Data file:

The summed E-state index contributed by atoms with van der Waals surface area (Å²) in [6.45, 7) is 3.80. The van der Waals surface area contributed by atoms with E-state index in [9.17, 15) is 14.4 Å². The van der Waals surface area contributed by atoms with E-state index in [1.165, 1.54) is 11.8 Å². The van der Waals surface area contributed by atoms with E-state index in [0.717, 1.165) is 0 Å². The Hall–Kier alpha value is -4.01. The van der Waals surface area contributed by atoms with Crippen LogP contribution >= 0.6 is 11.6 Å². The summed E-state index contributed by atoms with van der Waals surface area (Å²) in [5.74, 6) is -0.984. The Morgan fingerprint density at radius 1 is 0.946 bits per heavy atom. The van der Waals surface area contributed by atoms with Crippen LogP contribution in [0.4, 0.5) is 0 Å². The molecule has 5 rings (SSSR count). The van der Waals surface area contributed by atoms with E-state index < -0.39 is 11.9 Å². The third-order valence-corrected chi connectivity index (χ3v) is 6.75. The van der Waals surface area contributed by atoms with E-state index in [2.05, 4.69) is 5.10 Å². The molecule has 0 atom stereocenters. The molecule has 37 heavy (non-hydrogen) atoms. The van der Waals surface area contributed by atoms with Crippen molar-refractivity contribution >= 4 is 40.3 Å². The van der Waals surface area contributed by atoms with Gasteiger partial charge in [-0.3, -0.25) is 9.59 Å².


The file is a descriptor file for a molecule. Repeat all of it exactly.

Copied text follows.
The summed E-state index contributed by atoms with van der Waals surface area (Å²) in [6.45, 7) is 3.80. The van der Waals surface area contributed by atoms with E-state index in [9.17, 15) is 14.4 Å². The van der Waals surface area contributed by atoms with E-state index in [1.165, 1.54) is 11.8 Å². The van der Waals surface area contributed by atoms with E-state index in [0.717, 1.165) is 0 Å². The Hall–Kier alpha value is -4.01. The van der Waals surface area contributed by atoms with Crippen LogP contribution >= 0.6 is 11.6 Å². The summed E-state index contributed by atoms with van der Waals surface area (Å²) in [5.74, 6) is -0.984. The Morgan fingerprint density at radius 1 is 0.946 bits per heavy atom. The van der Waals surface area contributed by atoms with Crippen LogP contribution in [0.4, 0.5) is 0 Å². The molecule has 5 rings (SSSR count). The van der Waals surface area contributed by atoms with E-state index < -0.39 is 11.9 Å². The third-order valence-corrected chi connectivity index (χ3v) is 6.75. The van der Waals surface area contributed by atoms with E-state index in [2.05, 4.69) is 5.10 Å². The molecule has 0 atom stereocenters. The molecule has 37 heavy (non-hydrogen) atoms. The van der Waals surface area contributed by atoms with Crippen molar-refractivity contribution >= 4 is 40.3 Å². The van der Waals surface area contributed by atoms with Gasteiger partial charge in [-0.3, -0.25) is 9.59 Å².